These differences might be epigrammatically expressed thus: Small mouth and small scales; large mouth and large scales. The angler who remembers this will never be at a loss to identify the Black Bass species.


The coloration of both species of Black Bass varies greatly in different waters, and often in the same waters. It may run from dark, bronze-green, brownish or almost black, to bright green or even a yellowish-green. Usually, however, the Small-mouthed Bass is darker than the Large-mouthed Bass, the prevailing color in both being olive-green. The color is always darkest on the back, becoming lighter on the sides, and fading out to white on the belly.

There are usually various darker markings on the cheeks and body. In the Large-mouth the body marks are usually faint, longitudinal, clouded streaks; while in the Small-mouthed Bass they are transverse or vertical indistinct bars.

In a day's fishing the angler may take Bass of a dozen different shades; but if they are kept on the same string, or in the same basket, he will find at the close of the day that all of the same species are of the same color.


It is also well known that the Black Bass is a spring or summer-spawning fish, according to climate, this function being greatly influenced by the temperature of the water, occurring as early as April in the extreme South, and as late as July in the deep, cool waters of the extreme North.

The male and female pair and form a circular, shallow nest in coarse sand or gravel, where the eggs and milt are deposited, and hatch in about two weeks. A female Black Bass will deposit between ten and twenty thousand eggs. The young fry are about three-eighths of an inch long when hatched, and remain on the nests several days or a week. The parent fish watches and protects the eggs, and afterward the young fry. The young Bass grow rapidly, reaching a length of three or four inches when a year old, and eight or ten inches when two years old. They mature about the age of three years.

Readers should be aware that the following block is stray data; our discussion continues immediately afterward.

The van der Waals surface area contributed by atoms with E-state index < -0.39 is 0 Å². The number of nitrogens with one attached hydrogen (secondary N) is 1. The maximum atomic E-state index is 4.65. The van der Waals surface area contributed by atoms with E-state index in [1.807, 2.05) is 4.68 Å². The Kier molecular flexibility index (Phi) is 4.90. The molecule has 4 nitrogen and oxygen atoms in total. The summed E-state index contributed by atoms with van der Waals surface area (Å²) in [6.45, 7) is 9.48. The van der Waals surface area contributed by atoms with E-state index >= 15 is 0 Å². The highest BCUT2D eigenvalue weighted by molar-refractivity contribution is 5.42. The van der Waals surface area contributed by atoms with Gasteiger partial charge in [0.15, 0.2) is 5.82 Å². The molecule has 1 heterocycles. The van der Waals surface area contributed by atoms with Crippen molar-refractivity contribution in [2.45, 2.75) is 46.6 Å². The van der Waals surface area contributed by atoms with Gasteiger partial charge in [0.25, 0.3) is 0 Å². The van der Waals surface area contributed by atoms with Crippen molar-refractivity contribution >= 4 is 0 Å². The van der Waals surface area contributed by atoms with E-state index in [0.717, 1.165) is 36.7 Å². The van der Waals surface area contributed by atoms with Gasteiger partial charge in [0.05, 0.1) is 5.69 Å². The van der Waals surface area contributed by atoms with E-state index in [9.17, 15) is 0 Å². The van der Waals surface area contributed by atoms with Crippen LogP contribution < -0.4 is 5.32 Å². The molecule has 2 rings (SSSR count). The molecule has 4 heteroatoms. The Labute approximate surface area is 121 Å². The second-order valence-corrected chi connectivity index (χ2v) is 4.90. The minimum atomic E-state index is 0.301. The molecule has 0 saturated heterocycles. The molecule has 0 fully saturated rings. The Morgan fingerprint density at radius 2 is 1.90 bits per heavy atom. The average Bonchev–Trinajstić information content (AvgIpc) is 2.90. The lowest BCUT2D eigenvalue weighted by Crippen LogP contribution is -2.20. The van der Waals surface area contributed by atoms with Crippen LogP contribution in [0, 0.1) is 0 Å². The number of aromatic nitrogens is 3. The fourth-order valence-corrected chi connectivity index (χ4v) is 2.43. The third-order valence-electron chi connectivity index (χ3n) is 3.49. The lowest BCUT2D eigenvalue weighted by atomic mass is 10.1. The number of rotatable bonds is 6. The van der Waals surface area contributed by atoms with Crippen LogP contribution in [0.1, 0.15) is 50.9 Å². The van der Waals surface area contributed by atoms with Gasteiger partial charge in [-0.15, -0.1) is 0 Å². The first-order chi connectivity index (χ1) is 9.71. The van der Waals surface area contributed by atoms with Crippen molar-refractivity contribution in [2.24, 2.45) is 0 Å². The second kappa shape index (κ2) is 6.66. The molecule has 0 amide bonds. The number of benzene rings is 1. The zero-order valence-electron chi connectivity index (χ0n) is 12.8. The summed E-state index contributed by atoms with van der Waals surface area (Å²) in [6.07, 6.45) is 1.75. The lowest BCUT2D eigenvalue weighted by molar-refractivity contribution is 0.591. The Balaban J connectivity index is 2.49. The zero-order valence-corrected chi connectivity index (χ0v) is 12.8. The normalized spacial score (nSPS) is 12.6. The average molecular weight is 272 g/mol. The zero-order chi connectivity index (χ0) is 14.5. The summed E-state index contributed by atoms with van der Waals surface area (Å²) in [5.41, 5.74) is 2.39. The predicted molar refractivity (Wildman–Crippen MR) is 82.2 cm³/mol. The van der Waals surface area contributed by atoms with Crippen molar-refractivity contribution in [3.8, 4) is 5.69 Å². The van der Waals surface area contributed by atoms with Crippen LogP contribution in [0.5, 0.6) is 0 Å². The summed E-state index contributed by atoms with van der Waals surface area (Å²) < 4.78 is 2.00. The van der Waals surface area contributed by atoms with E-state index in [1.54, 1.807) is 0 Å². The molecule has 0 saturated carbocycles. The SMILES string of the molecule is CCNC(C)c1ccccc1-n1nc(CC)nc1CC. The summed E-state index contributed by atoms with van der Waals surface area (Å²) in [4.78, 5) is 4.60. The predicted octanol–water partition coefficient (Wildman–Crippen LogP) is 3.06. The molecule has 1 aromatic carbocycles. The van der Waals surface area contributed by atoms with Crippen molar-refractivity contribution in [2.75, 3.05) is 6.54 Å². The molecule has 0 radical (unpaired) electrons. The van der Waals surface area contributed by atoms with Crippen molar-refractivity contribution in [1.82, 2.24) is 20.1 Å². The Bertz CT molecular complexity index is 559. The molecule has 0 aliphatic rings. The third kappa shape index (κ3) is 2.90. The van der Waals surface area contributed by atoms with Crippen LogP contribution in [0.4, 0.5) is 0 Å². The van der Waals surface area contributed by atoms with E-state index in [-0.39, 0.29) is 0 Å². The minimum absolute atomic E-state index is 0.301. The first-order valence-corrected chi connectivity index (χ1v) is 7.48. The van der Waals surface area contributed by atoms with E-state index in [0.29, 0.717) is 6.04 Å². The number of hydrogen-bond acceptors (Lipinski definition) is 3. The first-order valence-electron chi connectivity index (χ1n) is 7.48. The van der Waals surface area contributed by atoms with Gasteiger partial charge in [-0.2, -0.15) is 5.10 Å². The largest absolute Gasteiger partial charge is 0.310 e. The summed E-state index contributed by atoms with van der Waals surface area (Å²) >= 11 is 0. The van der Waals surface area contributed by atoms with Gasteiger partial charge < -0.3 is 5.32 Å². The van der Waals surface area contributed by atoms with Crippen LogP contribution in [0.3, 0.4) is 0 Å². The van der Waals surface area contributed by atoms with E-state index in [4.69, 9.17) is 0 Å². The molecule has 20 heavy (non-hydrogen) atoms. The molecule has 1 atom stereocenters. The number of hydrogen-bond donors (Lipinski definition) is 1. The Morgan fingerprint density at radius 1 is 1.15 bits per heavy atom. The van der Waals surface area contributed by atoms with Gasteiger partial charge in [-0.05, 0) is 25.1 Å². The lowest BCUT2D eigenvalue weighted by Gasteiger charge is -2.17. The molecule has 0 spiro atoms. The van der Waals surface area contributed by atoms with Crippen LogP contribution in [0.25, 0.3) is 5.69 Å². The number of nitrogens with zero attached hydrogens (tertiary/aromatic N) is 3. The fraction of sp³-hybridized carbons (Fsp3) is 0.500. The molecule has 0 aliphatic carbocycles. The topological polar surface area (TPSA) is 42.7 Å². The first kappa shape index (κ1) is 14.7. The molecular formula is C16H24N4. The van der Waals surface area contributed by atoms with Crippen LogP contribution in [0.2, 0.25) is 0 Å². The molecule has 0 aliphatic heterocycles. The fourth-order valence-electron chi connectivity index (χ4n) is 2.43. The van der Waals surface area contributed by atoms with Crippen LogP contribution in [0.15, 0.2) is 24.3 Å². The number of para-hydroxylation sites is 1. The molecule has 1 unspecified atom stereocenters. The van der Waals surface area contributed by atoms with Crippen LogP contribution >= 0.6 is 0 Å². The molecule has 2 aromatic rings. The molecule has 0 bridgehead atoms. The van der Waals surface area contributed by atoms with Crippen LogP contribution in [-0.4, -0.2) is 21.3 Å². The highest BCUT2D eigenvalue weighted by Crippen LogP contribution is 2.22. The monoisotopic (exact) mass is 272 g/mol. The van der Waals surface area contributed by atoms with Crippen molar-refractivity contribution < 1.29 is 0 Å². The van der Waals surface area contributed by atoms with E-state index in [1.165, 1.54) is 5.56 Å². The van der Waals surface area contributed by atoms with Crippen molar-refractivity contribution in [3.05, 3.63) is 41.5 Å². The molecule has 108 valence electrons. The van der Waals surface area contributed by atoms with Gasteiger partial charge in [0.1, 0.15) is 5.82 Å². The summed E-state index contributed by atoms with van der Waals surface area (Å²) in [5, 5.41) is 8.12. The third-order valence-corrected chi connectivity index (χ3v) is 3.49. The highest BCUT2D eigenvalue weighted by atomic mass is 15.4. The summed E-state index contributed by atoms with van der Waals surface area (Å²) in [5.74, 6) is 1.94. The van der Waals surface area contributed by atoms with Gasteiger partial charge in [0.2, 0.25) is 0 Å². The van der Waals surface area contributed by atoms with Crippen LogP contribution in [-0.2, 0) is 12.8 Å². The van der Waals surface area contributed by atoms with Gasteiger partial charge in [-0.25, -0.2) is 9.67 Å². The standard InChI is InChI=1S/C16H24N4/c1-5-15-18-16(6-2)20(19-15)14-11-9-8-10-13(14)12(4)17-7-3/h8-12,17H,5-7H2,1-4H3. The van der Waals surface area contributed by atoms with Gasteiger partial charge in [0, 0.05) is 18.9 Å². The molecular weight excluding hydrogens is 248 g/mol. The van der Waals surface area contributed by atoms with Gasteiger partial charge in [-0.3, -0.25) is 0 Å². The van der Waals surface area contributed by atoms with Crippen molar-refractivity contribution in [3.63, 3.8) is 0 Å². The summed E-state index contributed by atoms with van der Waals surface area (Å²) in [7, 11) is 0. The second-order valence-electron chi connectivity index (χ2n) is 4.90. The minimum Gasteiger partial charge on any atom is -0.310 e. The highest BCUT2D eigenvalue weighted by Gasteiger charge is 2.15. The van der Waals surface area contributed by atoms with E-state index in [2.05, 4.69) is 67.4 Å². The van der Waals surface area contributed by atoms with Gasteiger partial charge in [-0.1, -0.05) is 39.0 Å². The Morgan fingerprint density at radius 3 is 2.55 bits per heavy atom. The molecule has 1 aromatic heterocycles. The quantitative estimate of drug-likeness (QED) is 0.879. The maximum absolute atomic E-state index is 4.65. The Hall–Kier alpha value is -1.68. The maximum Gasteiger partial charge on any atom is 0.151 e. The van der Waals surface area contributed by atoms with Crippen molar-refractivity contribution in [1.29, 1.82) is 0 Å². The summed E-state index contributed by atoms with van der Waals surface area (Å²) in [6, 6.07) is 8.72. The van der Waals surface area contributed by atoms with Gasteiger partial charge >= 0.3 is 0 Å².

Food And Growth

The food of the young fry, at first, consists of minute Crustacea and other animalcules; afterward, almost entirely of insects until a year old; the second year they begin feeding on crawfish and small minnows, always preferring the former; the prevalent opinion that Black Bass feed almost exclusively on other fishes is incorrect and untrue.

The maximum weight of the Small-mouthed Bass is five pounds, the Large-mouthed Bass growing a pound or two heavier, though in Florida the latter reaches fifteen pounds; of course there are individual exceptions where both species have attained a greater weight.


The Black Bass now inhabits every State of the Union east of the Rocky Mountains, and portions of California on the Western Slope. It has been successfully transplanted in England, Scotland, Germany, and the Netherlands; in time it will become cosmopolitan. In the Northern States it undergoes a more or less complete hibernation, according to the climate, and in the extreme South, during the hottest portion of summer, undergoes the analogous condition of aestivation.